This page is a tribute to the awesomeness of ID Software and all that it
has done for for the past few decades. to me, they are the epitome of
what a gaming company should strive to be and have achieved all there is
to achieve - SO FAR
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The problem with starting a page like this was trying to figure out how to go about it. I finally decideD on this format where I would discuss each of the games, beginning with the grandfather of the First Person Shooter - Wolfenstein. This was the original game that began the progression of 3D games that has currently culminated in the epitome of 3D games -
Doom 3 (update -
Doom 4) Looking at this first
screenie now (April 25, 2016), it's amazing how far the games have come.
. Wolfenstein featured the very first 3d effects and by todays standards is an antique but I still enjoy a good game every now and again and even better, it only takes a few hours to design a nice little level to play around with. The editor is similar to working in paint. Contrast that with editing a level in Doom 3. There were actually several different shareware versions to download. The first one,
version 1.0 was quickly replaced by
version 1.4. There are no stairs or other mechanism of the like in Wolfenstein 3D. Walls have textures but there is nothing in the engine which allows alcoves or anything of that nature so compared to the next step up,
Doom, it was like another universe. I would be remiss if I didn't mention the successor (which actually takes place in time BEFORE Wolfenstein),
Spear of Destiny. This release was essentially Wolfenstein with some new textures, etc...
I also feel at this point that I should mention the next step in the 3d genre, which is
Blakestone. At the time,
ID Software wasn't the giant in the business that it is now and these works were released through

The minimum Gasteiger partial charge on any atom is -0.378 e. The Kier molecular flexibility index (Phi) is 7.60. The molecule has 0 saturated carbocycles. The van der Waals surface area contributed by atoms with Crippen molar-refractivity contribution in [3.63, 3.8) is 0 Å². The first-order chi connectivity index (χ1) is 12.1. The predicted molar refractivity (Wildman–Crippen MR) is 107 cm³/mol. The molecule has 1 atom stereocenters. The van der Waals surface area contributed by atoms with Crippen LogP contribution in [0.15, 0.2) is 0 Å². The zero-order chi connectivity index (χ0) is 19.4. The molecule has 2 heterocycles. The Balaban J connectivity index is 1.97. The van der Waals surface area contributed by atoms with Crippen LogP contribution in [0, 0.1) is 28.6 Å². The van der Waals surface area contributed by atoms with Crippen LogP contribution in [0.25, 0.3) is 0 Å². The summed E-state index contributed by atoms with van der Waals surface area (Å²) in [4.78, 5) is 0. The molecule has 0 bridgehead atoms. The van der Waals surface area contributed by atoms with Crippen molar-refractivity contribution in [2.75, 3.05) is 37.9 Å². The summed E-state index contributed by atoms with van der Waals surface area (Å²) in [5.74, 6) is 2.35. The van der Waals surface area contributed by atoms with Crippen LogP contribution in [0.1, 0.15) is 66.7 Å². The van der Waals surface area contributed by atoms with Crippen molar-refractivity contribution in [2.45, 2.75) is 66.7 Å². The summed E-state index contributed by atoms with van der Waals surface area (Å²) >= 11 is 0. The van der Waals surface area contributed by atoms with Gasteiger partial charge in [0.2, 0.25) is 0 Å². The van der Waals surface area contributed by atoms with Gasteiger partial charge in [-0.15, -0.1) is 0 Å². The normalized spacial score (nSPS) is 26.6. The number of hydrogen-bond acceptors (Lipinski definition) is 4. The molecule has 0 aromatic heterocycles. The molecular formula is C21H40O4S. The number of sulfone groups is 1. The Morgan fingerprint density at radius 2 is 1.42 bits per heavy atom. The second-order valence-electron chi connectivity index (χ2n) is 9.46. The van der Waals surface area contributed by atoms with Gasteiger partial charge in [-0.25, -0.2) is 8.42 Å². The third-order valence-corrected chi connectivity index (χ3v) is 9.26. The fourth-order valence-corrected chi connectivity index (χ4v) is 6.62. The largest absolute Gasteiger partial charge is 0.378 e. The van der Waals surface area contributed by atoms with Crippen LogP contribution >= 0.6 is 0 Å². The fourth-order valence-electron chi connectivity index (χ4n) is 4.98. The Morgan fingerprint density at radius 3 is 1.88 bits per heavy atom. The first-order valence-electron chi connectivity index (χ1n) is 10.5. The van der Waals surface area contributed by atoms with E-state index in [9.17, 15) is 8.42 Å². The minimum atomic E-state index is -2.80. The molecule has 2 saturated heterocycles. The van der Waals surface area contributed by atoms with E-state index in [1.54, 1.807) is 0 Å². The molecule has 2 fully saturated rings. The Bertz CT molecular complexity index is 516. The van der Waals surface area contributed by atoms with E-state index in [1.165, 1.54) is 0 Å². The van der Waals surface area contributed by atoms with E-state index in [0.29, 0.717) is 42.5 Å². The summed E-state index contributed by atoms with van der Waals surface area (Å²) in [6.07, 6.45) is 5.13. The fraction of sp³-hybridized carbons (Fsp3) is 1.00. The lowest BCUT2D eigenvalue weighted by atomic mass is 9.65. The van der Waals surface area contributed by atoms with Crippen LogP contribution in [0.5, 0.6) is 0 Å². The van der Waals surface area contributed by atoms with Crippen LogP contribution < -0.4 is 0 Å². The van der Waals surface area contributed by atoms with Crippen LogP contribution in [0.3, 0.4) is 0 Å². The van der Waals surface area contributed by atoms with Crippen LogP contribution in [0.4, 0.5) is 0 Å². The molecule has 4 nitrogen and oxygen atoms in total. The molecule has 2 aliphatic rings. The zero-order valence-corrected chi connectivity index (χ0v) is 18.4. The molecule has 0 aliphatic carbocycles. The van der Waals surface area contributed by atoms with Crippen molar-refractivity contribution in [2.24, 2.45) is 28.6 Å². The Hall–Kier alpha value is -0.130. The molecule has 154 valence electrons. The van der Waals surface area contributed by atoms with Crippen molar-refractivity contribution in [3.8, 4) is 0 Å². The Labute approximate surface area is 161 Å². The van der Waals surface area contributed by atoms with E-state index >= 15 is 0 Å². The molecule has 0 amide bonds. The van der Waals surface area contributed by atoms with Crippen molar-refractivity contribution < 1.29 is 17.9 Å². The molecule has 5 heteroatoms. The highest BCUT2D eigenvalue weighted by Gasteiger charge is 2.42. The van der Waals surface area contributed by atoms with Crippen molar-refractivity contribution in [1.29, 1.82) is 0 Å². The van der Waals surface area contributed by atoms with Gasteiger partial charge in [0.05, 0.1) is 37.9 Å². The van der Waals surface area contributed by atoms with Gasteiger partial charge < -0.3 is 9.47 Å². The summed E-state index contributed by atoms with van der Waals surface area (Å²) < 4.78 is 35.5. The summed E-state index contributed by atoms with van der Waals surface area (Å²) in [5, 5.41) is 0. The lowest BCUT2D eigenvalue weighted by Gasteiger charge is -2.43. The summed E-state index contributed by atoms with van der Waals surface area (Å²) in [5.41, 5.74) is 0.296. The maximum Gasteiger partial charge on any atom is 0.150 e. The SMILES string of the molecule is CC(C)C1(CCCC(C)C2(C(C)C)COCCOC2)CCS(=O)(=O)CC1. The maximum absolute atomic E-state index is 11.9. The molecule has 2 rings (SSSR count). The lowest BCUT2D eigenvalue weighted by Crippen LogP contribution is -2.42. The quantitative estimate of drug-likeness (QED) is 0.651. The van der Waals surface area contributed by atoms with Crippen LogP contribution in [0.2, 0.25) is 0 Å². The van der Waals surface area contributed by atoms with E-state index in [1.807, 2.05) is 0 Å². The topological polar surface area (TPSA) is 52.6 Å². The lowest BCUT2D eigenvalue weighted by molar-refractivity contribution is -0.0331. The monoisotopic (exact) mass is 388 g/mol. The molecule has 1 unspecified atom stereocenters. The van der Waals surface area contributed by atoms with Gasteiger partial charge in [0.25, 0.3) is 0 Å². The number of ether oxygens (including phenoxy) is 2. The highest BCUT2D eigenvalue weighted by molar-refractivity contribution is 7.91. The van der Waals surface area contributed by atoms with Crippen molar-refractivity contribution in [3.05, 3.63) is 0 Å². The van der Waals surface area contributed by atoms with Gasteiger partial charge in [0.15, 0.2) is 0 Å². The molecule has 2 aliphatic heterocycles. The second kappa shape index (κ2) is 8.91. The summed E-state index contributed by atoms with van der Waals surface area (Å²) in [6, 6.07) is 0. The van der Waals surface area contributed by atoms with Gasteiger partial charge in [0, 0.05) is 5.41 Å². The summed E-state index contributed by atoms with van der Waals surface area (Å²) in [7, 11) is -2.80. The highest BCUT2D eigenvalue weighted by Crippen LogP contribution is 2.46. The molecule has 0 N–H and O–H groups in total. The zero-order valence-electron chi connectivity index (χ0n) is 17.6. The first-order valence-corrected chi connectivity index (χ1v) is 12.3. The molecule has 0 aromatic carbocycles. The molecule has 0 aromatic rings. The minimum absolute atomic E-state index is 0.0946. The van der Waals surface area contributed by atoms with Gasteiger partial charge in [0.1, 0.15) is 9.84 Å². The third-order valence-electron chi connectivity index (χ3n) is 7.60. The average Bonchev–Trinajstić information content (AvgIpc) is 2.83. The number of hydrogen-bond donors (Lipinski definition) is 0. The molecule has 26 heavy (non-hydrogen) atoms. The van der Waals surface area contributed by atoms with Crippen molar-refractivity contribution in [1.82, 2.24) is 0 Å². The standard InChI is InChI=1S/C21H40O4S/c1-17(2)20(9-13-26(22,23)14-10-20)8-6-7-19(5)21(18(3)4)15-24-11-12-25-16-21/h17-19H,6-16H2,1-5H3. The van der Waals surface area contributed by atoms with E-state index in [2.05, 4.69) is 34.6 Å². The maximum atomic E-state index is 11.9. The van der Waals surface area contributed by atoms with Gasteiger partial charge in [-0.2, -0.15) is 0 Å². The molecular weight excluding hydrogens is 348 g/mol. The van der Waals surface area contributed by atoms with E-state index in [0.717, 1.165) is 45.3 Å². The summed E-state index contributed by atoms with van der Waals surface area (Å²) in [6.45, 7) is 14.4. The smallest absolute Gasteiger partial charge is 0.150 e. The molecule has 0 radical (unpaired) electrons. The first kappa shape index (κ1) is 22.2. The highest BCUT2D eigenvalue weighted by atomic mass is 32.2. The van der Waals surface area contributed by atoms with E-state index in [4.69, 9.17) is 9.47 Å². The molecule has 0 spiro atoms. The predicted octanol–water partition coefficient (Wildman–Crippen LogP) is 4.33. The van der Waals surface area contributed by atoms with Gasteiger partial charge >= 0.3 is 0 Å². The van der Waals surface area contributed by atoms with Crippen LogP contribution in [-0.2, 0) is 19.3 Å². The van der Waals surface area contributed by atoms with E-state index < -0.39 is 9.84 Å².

Apogee. There are some excellent sites where you can get additional information, user created levels, etc... for all of these. Probably the best of the best would be here:
Mr. Lowe's Wolfenstein 3D page. You can get a plethora of information on all of these games plus user created levels, history, and more.
Even before Wolfenstein, though, there was Commander Keen:
The Keen series began with the originalCommander Keen which was replaced by
Secret of the Oracle. The follow-up to this was
Aliens ate my babysitter. Finally,
Commander Keen Dreams was released. By this time, of course, there had been many changes to the original game. To get more history on this series, along with cheat codes and a ton more information you can go to
So, after Wolfenstein,
ID Software didn't rest on their laurels. They began work on what would become THE defining game for 3D and First Person Shooters,
Doom. Where else would you go to find out about this classic game than right to the horses mouth, right? John Romero's site is filled to the rafters with history about this classic game as well as downloads and information on other games he's worked on. Back to Doom, though. It began with this
Alpha version from February 1993 and moved to THIS
Alpha version dated in April of 1993. After this there was a
Pre-Beta, Alpha version which is dated May of 1993.
Finally, just before final release, there was the
Press Release Version. This version had a date check in it which disabled playability after a certain date. Here is a
TSR program written by Lee Killough, which allows you to make the game think it is the right date. According to
Romero's site this is how you use the TSR: